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SECTION 1. Authority to Correct Clerical or Typographical Error and Change of First Name or Nickname. No entry in a civil register shall be changed or corrected without a judicial order, except for clerical or typographical errors and change of first name or nickname which can be corrected or changed by the concerned city or municipal civil registrar or consul general in accordance with the provisions of this Act and its implementing rules and regulations. -RA 9048 now governs the change of first name. It vests the power and authority to entertain petitions for change of first name to the city or municipal civil registrar or consul general concerned. Under the law, therefore, jurisdiction over applications for change of first name is now primarily lodged with the aforementioned administrative officers. The intent and effect of the law is to exclude the change of first name from the coverage of Rules 103 (Change of Name) and 108 (Cancellation or Correction of Entries in the Civil Registry) of the Rules of Court, until and unless an administrative petition for change of name is first filed and subsequently denied. In sum, the remedy and the proceedings regulating change of first name are primarily administrative in nature, not judicial. -RA 9048 likewise provides the grounds6 for which change of first name may be allowed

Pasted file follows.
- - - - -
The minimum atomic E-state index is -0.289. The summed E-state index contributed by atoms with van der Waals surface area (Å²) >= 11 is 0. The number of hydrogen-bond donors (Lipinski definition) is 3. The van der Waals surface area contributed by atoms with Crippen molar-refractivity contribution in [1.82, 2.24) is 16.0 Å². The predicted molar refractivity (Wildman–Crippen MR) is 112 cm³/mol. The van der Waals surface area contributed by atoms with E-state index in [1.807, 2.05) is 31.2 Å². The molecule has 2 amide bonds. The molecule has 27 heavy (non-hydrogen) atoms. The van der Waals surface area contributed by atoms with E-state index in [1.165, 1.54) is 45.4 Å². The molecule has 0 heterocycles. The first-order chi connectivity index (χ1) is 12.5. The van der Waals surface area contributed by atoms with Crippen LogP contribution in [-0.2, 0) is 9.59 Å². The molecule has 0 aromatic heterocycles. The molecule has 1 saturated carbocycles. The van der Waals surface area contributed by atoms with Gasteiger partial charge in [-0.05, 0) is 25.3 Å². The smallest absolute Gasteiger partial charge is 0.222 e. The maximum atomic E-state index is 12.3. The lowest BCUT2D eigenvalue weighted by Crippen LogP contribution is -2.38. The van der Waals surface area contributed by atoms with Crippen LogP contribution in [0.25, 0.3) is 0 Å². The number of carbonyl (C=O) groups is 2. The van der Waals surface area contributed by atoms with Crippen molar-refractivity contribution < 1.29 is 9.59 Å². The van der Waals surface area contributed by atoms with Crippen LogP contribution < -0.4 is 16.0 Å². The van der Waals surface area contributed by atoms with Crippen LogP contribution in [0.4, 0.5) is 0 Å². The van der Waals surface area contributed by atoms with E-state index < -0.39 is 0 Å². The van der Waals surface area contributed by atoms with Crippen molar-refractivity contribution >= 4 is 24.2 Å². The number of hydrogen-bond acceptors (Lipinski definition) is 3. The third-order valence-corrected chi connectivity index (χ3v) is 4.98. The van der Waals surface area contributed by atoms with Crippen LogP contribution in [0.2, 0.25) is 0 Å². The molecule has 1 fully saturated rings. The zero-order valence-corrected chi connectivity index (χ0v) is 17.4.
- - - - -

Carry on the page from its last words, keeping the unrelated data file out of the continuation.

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SILVERIO V REPUBLIC 537 SCRA 373 CORONA; October 22, 2007 APPLE